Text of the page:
Will the MHP continue to steal votes from the AKP?
The period after the June 24 presidential and parliamentary elections has witnessed a chain of very important developments in the fields of economy and foreign policy, which have heavily dominated Turkey’s political agenda.
The crisis between Turkey and the United States over the case of American Pastor Andrew Brunson, Turkish-Russian efforts to avoid a blanket military operation into the Idlib province and the slaughtering of a prominent dissident Saudi journalist by Saudi agents in the Istanbul consulate are just a few of these issues.
In the meantime, however, there have also been some very interesting developments and trends in the Turkish domestic political scene. To this regard, a close look into the dynamics of the ongoing People’s Alliance by the Justice and Development Party (AKP) and the Nationalist Movement Party (MHP) would be necessary to make predictions on the upcoming local elections.
As can be recalled, the alliance had been formed in early 2018 after MHP leader Devlet Bahçeli had announced his party would back President Recep Tayyip Erdoğan’s nomination for the presidency in return for a legal amendment to secure an alliance between the AKP and the MHP for the parliamentary elections.
The alliance provided Erdoğan what he has long been looking for. He was elected as the first executive president in the first round by 52.6 percent of votes, even though his party had 42.6 percent, 10 points less than his individual success. Meanwhile, the MHP had a surprise performance in the parliamentary polls by attracting 11 percent, despite estimates that it would remain below the 10 percent national threshold.
Studies later showed some AKP voters who were unhappy with governmental policies had decided to vote for the MHP, as they regarded it a safe harbor, since they could not vote for other opposition parties.
It should also be underlined that the radical turn of the AKP towards a more nationalistic stance in recent years has narrowed the differences between the two entities, allowing a kind of electorate transfer depending on the political environment.
The political situation accompanied with further deteriorated economic conditions ahead of March 30, 2019 local polls suggests a similar but even much more complicated trend.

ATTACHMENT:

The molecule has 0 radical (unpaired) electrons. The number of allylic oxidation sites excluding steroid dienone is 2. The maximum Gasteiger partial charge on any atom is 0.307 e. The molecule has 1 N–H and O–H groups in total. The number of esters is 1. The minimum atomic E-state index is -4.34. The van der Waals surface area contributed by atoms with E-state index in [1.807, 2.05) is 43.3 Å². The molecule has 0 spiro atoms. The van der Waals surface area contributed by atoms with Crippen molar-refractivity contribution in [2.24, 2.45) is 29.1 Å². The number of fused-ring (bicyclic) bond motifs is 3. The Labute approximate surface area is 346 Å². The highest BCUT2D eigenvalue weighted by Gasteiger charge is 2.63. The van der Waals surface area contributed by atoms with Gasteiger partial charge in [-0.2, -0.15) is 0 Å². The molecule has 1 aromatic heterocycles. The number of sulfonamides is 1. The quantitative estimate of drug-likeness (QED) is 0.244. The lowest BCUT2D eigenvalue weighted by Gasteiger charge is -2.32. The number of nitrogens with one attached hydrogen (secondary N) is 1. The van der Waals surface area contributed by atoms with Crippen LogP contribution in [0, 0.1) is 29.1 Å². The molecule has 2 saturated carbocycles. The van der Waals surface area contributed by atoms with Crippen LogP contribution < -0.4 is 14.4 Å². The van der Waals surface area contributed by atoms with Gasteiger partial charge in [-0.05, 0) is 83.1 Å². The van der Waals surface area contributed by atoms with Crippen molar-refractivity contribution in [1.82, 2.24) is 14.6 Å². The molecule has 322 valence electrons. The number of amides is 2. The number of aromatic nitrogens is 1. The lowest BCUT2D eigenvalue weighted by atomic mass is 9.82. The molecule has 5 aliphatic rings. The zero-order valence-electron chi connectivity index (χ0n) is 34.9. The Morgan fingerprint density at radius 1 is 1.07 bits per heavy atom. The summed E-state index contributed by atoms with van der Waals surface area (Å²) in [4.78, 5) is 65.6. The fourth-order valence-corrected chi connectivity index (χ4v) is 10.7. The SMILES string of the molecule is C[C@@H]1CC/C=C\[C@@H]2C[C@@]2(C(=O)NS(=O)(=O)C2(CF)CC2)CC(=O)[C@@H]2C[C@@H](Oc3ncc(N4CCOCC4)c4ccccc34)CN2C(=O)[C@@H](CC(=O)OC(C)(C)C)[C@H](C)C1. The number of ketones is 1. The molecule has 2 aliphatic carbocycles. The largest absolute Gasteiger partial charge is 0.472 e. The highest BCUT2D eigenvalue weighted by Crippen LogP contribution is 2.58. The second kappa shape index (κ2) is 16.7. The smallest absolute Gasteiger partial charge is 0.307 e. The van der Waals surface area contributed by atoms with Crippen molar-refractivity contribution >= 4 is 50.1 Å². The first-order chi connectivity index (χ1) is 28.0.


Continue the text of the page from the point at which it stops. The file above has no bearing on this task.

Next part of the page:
According to some analysts, this is the period in which the discomfort of traditional AKP voters on the government’s performance is highest when compared to an account of 16 years of the ruling party. When the impacts of the worsened economic conditions begin to hit people in the most direct way, the level of this discomfort could even increase and give drastic results for the AKP in municipal elections, they suggest. Therefore, analysts foresee that the AKP would prefer to pursue a rather strong and aggressive rhetoric and policy against the Republican People’s Party (CHP) and the pro-Kurdish Peoples’ Democratic Party (HDP) in a bid to cover up the economic situation and to set another polarizing political line.
However, it could end up with more AKP voters deciding to vote for the MHP in the municipal elections, these analysts estimate. It would be no surprise if the MHP would increase its votes again to above 15 percent, they argue.
To support this prediction, it is necessary to pay attention to recent discussions between the AKP and MHP officials, which have close links with how they see nationalism. The first is about the MHP’s calls for a limited amnesty that would release some leading ultra-nationalist criminals seen as “heroes” among nationalist circles.
The second one is about the ongoing legal discussion on whether our national oath will be read in schools every morning. Bahçeli went furious against leading AKP officials who have harshly slammed a court decision that reinstates the reading of the oath in schools.
Last but not least, senior MHP officials have voiced skepticism over Erdoğan’s visit to Diyarbakır over the weekend with concerns that he could signal a fresh attempt to negotiate peace with the Kurds.
By provoking all these fault lines, the MHP simply puts that it is the only, original and genuine nationalist political party in Turkey with a clear objective to further capitalize this heavily native and national rhetoric produced by the ruling AKP. It hopes that Bahçeli’s policy will oblige the AKP to pledge a number of greater municipal governments to the MHP in local polls.
In any case, the People’s Alliance will need to form a new internal balance after the mayoral elections in the event that the MHP would attract even more votes from the AKP.